5 Benefits of Families Cooking and Eating Together

By Chris Wagner|7 - 8 mins| June 02, 2020

Kids who won’t eat their veggies. Not spending enough time with the kids at home. Eating out too much these days. These and other challenges, maximizing time with your family, and saving money can all be addressed by slowly introducing a new tradition to your family: cooking with your kids.

Or maybe you already cook with your kids? My wife and I often take turns preparing meals with our daughter. And after writing this blog, I am more convinced than ever how important it is to cook and eat together as a family. 

Read to know why eating as a family is important? and what are the benefits of cooking together as a family?

Benefits of Cooking and Eating Together as a Family

Your Kids Will Eat More Healthy Foods

We all want our kids to eat healthy foods. Studies consistently show kids who learn how to eat healthily as kids, continue to eat healthily as adults. Here are a few points to think about when we cook with our kids:

  • Kids learn more about nutrition.
  • Kids learn about fruit and vegetable options instead of junk food.
  • Kids will eat fewer meals outside the home.
  • Parents are also more likely to healthily eat while cooking with the kids.
  • Some picky kid eaters are more likely to try something new when they make it.

One of my favorite tips when cooking with our daughter is to snack on raw, sliced capsicum (bell pepper), carrot, or other fruit or vegetable I want to introduce her to. Often, before I know it, she’s consumed most of the vegetables she needs before starting dinner.

Built-in Time Together

Another benefit of cooking together as a family is hanging out together. Sometimes our daughter just sits on her stool, and we talk about our days while I cook. Sometimes, all I can get out of her is to set the table. Which is helpful! The most crucial point is that we are in the habit of hanging out together in the kitchen. We are social. She watches me cook. I complete a vital task on my list, and we’ve spent quality time together.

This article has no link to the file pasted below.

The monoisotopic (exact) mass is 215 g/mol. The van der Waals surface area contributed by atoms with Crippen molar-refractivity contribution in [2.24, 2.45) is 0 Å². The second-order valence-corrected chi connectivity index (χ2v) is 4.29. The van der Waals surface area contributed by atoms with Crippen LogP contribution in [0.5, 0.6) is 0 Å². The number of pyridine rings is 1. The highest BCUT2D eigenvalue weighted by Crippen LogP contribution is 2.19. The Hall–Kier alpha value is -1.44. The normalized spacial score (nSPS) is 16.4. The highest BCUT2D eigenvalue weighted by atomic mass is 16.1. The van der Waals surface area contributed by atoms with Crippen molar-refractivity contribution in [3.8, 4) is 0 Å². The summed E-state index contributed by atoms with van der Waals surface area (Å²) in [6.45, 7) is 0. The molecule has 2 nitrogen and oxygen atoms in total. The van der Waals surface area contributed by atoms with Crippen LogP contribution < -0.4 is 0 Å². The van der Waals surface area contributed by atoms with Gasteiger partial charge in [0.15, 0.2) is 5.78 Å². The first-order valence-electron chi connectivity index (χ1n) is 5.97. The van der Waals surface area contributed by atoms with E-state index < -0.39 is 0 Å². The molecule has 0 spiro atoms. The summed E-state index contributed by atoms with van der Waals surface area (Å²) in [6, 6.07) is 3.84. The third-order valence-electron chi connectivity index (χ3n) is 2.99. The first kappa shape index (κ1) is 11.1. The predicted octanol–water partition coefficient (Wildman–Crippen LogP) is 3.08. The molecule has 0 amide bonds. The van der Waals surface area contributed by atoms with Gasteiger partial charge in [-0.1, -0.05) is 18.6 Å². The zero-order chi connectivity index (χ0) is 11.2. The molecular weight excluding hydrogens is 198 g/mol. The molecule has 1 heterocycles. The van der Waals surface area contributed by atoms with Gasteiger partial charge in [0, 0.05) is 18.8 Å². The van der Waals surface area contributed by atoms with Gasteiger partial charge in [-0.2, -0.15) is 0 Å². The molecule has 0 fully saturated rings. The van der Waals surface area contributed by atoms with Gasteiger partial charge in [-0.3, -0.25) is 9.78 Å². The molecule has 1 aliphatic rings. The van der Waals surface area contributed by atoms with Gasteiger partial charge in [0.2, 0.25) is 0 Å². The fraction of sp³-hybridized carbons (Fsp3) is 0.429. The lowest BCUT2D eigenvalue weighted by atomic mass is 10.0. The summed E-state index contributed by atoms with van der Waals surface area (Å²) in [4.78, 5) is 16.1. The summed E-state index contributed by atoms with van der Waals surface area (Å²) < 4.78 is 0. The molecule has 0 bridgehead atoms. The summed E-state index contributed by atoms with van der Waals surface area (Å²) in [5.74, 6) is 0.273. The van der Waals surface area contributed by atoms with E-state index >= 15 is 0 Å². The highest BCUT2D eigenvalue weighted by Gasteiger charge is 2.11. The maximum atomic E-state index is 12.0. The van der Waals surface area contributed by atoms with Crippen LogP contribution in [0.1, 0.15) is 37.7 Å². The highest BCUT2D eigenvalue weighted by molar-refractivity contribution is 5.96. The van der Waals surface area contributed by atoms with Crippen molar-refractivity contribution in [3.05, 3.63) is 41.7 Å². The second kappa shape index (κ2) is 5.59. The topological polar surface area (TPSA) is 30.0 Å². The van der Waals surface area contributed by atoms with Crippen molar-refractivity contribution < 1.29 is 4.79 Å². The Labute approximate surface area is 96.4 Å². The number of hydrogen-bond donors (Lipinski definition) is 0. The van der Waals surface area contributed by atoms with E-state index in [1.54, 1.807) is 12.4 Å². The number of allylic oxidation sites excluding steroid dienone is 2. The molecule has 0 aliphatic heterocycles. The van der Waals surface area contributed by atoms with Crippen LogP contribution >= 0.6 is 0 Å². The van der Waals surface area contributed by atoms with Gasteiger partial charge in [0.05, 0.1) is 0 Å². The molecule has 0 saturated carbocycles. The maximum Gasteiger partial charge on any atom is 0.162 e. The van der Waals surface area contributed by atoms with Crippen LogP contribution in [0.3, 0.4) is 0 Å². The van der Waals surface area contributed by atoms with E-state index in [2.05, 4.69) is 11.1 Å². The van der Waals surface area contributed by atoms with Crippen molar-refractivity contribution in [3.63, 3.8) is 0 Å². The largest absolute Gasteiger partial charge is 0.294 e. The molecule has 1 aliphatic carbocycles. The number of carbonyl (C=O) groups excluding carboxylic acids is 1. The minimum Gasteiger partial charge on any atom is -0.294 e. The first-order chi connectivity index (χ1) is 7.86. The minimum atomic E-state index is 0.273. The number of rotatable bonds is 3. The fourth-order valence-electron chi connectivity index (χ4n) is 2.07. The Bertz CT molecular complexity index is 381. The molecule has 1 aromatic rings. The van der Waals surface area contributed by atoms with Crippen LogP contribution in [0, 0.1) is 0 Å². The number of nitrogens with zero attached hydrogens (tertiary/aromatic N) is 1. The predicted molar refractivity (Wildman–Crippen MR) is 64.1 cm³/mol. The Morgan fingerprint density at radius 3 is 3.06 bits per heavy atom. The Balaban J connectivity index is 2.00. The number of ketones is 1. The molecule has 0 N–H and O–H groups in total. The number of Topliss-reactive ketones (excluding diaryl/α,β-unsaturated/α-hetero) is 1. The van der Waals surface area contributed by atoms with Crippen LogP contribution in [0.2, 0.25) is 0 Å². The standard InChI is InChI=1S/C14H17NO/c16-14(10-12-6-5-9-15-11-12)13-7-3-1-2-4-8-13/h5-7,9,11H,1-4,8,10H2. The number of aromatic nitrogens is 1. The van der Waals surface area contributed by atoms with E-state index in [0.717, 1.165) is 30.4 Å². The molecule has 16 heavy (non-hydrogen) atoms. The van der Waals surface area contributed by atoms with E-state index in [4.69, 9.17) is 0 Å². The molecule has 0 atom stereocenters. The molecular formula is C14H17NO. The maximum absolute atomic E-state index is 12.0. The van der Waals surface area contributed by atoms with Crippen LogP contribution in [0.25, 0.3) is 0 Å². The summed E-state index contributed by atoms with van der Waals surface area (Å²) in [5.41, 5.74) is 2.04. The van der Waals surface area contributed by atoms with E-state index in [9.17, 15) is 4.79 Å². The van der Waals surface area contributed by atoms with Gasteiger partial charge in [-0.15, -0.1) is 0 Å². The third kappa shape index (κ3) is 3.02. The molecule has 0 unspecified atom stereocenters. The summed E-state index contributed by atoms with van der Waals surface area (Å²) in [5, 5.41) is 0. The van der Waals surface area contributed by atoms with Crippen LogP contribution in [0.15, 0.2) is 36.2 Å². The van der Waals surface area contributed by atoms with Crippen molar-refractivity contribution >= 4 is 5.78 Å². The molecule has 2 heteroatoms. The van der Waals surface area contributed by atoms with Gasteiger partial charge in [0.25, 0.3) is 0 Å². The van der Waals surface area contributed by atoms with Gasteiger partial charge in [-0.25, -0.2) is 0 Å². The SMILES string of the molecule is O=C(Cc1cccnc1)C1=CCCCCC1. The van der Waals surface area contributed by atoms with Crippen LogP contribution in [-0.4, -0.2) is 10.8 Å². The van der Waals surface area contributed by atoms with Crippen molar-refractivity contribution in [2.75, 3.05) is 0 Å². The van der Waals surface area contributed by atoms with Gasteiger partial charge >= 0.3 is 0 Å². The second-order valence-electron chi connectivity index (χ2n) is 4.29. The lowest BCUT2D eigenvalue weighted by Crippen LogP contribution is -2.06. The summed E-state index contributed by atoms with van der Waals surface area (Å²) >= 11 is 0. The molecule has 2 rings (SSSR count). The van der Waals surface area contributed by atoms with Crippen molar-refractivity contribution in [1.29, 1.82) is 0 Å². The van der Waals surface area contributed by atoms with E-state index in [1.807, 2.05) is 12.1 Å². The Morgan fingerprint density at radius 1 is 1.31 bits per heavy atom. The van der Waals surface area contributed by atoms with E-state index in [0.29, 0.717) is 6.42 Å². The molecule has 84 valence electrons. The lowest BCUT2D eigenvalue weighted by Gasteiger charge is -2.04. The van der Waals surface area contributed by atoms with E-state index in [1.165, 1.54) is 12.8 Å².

Creating and Passing on Family Tradition and Recipes

This benefit is one of my favorites. When I grew up, we didn’t hang out in the kitchen. My dad often worked late, and my mom, a sixth grade Language Arts teacher, needed to get dinner together as quickly as possible to manage us four kids.

I always loved going to a friend’s house whose family hung out together in the kitchen. My wife and I wanted to create this dynamic in our home. Which has become for us a family tradition. One that I hope my daughter extends into her own adult life.

Many of us also have family recipes to pass on. Don’t be the link that breaks the chain! Cooking together as a family is a time to share stories about those recipes. Who first created this dish? Who passed it on to whom?

A Skill They Will Use for the Rest of Their Life

Learning how to cook and establishing healthy eating patterns is one of the most vital lessons we can provide our kids. It’s not just about cooking either. Include your kid when planning meals and shopping. There are a variety of skills our kids will need when they leave home, including knowing how to shop and budget their money. Before we know it, our kids leave for school or a job, and many will start their own families. Knowing how to plan a budget, shop, and cook for themselves are vital skills they will need.  

Less Likely to Use and Abuse Drugs

This benefit surprised me. When I first read that making meals and eating together as a family could reduce the chance of drug abuse, I thought the authors must be exaggerating.

Columbia University released a study Family Matters: Abuse and the American Family in 2005 that provides 10 steps to help parents prevent substance abuse in their families.  I welcome you to check it out for yourself. 

Three of the 10 steps in Chapter 4, “What Parents Can Do To Prevent Children’s Substance Use and Abuse,” tie directly to the benefits of regularly making meals together.

Maintain Open Lines of Communication